“GPO Showcase”

MetaLib Federated Search Service – Linda Resler

GPO’s federated search tool, MetaLib  (www.metalib.gpo.gov), was released October 2010. It searches multiple US Federal government databases, retrieving reports, articles and citations, using the MetaLib software from ExLibris.  It is an extension of the GPO Catalog so that users can get to information that isn’t in the catalog itself. There have been approximately 2,755 user sessions so far. 

GPO started with 53 databases, including some of the ExLibris free knowledgebases.  The databases are organized into topic areas which were originally used by the Depository Libraries.  General Resources are those that cross topics. There is also a function to suggest databases for inclusion.  Databases are still being added. They are limited to those that are free and where no subscription or licensing is needed.

Functionality includes searching multiple or individual databases, including access to the native interface of the database. Basic, advanced, and expert search options are available. In the expert option, GPO has created an agency list so users can limit by agencies at the high level.  Users can save the results to an “e-shelf” for later use, set up their own sets of databases, save and arrange the results in folders, and browse by an A-Z list. The Quick Search interface is currently limited to 10 databases, which are selected by a group of libraries.  

Many agencies are developing federated search applications and perhaps this should be a topic for discussion by the Science.gov Alliance or by CENDI as a whole.

Action Item:  Consider Federated Search as a special topic for discussion at a future meeting.


GPO’s Federated Digital System Update – Kate Zwaard

FDsys automates the collection and dissemination of electronic information from all three branches for the life of the republic, authenticated and digitally signed, versioned, publicly accessible and downloadable for no fee, and in digital form. FDsys is a Content Management System to support the security and authentication needed for the entire lifecycle, a Preservation Repository that follows archival standards, and an Advanced Search Engine, which takes advantage of extensive metadata and advanced search technologies. The goal is to automate the lifecycle and the “handoffs” required.

Release 1 established the foundational infrastructure and the preservation repository; replaced the GPO public site; performed a large scale data migration; and provided operational continuity for the system. The replacement of GPO’s current public web site is scheduled to be completed in December 2010. The other functionality will be added by the end of December, including failover capabilities. Another major component of the system is internal change management. As components are brought online, people will be trained and made aware of the changes in their tasks.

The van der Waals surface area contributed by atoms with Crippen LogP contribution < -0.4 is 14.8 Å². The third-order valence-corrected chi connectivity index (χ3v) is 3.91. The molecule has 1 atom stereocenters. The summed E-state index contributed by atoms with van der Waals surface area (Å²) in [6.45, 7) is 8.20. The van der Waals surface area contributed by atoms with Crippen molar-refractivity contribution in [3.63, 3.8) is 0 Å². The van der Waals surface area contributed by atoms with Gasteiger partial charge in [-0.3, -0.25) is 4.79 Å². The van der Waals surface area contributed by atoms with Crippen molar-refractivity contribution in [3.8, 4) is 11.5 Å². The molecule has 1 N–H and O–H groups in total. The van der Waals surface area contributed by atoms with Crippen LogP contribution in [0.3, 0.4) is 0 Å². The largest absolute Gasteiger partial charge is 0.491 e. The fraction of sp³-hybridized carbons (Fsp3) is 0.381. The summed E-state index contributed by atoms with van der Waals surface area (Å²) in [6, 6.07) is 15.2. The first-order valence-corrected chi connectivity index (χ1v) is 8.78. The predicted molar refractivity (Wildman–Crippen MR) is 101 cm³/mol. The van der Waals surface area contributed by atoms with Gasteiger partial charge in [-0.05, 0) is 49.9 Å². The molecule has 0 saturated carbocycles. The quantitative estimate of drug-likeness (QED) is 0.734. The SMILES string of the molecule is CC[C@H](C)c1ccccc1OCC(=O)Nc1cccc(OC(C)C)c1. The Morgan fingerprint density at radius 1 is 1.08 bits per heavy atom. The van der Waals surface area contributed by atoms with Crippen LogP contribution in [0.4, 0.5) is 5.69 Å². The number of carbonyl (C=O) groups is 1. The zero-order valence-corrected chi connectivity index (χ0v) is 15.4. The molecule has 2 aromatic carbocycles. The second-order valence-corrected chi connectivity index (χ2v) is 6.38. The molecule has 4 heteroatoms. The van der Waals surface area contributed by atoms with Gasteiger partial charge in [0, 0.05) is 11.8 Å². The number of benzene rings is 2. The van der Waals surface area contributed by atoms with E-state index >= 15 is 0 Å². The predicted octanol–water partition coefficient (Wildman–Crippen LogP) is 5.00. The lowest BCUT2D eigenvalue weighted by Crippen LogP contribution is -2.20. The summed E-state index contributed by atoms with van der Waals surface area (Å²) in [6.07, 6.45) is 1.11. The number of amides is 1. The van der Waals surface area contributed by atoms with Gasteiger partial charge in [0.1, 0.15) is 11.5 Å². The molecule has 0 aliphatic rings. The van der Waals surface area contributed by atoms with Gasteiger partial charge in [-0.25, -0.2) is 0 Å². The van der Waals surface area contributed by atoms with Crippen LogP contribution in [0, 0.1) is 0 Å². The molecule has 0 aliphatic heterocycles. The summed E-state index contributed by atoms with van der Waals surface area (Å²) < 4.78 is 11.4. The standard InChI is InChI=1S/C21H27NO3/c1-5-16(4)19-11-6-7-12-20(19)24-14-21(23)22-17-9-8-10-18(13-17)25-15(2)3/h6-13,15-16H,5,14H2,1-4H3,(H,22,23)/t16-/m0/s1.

Additional FDsys projects are focused on content. GPO released a daily compilation of Presidential Documents in February 2009. They converted Federal Register Publications to XML, with the Code of Federal Regulations having been completed in December 2009. A pilot project of accepting digitized statutes by the Library of Congress was completed in April and is awaiting Congressional approval for implementation. Federal Register 2.0 was released in July.

FDsys is based on the concepts of interoperability and reuse in response to open government initiatives. The content is made available to all major search engines in an indexable form.  GPO is in communication with Google and Microsoft. Sitemaps and permission statements enable compatibility with LOCKSS. Data is also provided in XML, which allows private citizens and non-profits to create new ways to interact with key public content. Some results include FedThread.org and GovPulse. Other federal sites, such as Science.gov and Regulations.gov, rely on FDsys to enrich their user experiences.

Release 2 of FDsys will include developing an external content submission component. Content must currently come through the service specialists. Access functionality and data usability will be extended, and emphasis will be placed on collection development. A lot of the software for this release is already built, but GPO is developing enhancements around the collections.

Collection development will include yearly Public Papers. GPO would like to get more harvested content and they have a strategic roadmap for harvested content. The roadmap covers the harvester, the metadata, and the packaging of the information in a preservation format. The ILS Metadata Exchange project will seek to automate the exchange of metadata between the catalog and their integrated library system, and vice versa. MODS metadata is used for description and PREMIS metadata for preservation. Most of the data is digitally signed. Each document is also described in context. GPO wants to be able to navigate down to easily searchable chunks; for example, breaking the Federal Register into granular pieces.

The ultimate goal of FDsys is to be comprehensive and to handle any type of media. The system can currently handle Powerpoint. Multimedia is more difficult, primarily because of preservation issues.


“Science.gov: An Interagency Model for Collaboration and Operation”
Sharon Jordan, Assistant Director, DOE Office of Scientific and Technical Information


Science.gov is a unique collaboration with tangible results. It is an interagency science discovery tool that provides access to more than 200 million pages of authoritative scientific information from 14 U.S. science agencies and serves as the USA.gov science portal. It is also a large scale, voluntary collaboration among those agencies.

The concept of Science.gov was spawned by two workshops. In 2000, a blue-ribbon panel explored the concept of a physical science information infrastructure. This prompted interagency collaboration. The second workshop, “Strengthening the Public Information Infrastructure for Science,” which occurred in 2001, resulted in the actual creation of the Alliance. In 2002, Science.gov was named the “First.gov for Science” portal.